However, raptor specialist Jane Cantwell had other ideas. She teamed up with mechanical engineer Nate Calvin as well as several other scientists, engineers and dentists to model a nylon polymer beak that would replace Beauty's damaged upper mandible. The beak was then printed on a 3-D printer, and attached to Beauty.

Thanks to their hard work and the 3-D printer, Beauty can once again eat, drink and preen herself. Unfortunately, the beak is not secure enough for her to be able to be returned to the wild, but it has meant a whole new lease of life for this magnificent bird.


For more info, watch this video:
http://vimeo.com/15184546















The Taste of Money

My neighbor's young son swallowed a quarter, a dime and a nickle. He was rushed to the hospital.
The next day I asked my neighbor how his son was doing, and he replied, "No change yet".
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You Don't Wand to Park

So there's this Wizard who worked in a factory. Everything was satisfactory except that certain miscreants, taking advantage of his good nature, would steal his parking spot.
This continued until he put up the following sign: "This parking space belongs to the Wizard...Violators will be toad."
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A little girl came running into the house crying and miserable from a small cut she just received. She asked her mom for a glass of cider.
"Why do you want cider?" asked Mom.
"To take the pain away," sobbed the little girl.
Tired of all the tears, Mom poured her a glass. The little girl immediately put her hand into the drink.
"It doesn't work!" she yelled.
"What do you mean?" asked Mom.
"Well," sniffed the little girl, "I overheard my sister say that whenever she gets a prick in her hand, she can't wait to get it in cider."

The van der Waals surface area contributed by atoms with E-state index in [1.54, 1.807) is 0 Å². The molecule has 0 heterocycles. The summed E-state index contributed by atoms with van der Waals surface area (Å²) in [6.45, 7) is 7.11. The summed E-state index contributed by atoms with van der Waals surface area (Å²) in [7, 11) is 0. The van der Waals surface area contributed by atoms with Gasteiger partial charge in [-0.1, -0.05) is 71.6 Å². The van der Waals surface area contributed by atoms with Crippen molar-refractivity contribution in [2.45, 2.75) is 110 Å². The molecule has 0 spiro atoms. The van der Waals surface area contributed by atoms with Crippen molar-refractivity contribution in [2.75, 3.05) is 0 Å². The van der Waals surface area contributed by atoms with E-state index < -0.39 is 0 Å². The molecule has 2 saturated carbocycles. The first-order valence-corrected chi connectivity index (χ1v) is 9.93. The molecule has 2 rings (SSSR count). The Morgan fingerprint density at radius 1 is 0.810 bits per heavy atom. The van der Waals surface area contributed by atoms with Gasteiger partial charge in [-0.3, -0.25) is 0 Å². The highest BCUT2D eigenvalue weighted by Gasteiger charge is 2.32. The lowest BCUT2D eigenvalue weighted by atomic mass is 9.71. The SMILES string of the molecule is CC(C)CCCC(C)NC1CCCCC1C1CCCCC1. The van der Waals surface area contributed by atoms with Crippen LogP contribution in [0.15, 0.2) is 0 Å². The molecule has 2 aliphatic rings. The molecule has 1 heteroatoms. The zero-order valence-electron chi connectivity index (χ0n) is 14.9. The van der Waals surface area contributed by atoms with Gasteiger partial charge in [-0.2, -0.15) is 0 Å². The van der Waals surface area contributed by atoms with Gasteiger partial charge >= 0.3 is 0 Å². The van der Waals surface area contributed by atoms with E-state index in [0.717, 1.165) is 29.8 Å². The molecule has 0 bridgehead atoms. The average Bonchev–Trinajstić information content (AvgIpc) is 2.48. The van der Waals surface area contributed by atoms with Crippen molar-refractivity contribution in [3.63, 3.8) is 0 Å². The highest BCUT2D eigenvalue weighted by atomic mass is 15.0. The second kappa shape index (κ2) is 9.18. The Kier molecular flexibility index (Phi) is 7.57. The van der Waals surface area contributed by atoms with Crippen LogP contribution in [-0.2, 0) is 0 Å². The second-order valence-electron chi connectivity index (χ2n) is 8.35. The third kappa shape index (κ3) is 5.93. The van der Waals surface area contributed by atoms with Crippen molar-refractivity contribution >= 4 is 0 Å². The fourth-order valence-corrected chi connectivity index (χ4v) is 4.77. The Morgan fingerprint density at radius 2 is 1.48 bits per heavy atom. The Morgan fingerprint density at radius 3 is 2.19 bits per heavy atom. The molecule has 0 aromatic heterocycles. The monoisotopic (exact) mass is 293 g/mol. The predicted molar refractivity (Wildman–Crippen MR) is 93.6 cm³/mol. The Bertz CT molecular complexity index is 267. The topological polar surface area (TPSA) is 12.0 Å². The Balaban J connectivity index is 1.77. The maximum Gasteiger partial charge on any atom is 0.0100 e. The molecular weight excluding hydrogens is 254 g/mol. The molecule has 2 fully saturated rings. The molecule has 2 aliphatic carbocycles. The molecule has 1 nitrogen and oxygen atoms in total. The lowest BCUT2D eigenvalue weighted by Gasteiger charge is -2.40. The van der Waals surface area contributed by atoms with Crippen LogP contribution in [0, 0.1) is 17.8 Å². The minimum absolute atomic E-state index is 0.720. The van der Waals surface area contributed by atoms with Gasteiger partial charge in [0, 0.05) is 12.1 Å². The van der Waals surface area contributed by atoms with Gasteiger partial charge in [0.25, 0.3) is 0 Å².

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When I Heard The Learn’d Astronomer
When I heard the learn’d astronomer;
When the proofs, the figures, were ranged in columns before me;
When I was shown the charts and the diagrams, to add, divide, and measure them;
When I, sitting, heard the astronomer, where he lectured with much applause in the lecture-room,
How soon, unaccountable, I became tired and sick;
Till rising and gliding out, I wander’d off by myself,
In the mystical moist night-air, and from time to time,
Look’d up in perfect silence at the stars.
- Walt Whitman
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Volcanic lightning over the Puyehue volcano, June 5, 2011. (AP Photo/Francisco Negroni, AgenciaUno)
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Q and A Quickies

Q: What time do ducks wake up in the morning?
A: At the quack of dawn.

Q: What's brown and sticky?
A: A twig.
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In the midst of a veritable downpour, a gallant driver saw a woman alone in the mud trying to change a flat tire, and couldn't bear passing her by. He completed the job for her, and, soaked to the skin, exclaimed jovially, "There, little lady, that's done!"
"Quiet," she ordered him. "You'll wake up my husband. He's taking a nap in the back seat."
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No lawyers allowed- Prosecutors will be violated!

If two lawyers were drowning, and you could only save one of them, would you read the paper or go to lunch?
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Thank you all for your birthday wishes ~
I had a wonderful celebration: got to get dressed up ~
the full-on nails, hair, jewelry, skirt, heels bit ~ went out for a delicious dinner.
My friend was working long hours, so I traded that night of dancing for 2 nights of dancing: time to be decided later ~
Instead, we got a bottle of (Australian) wine & a birthday mousse for me, and danced on the patio in the light of the moon ~
Aging gracefully ~

My birthday mousse ~
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Thanks, Dave

1 comment: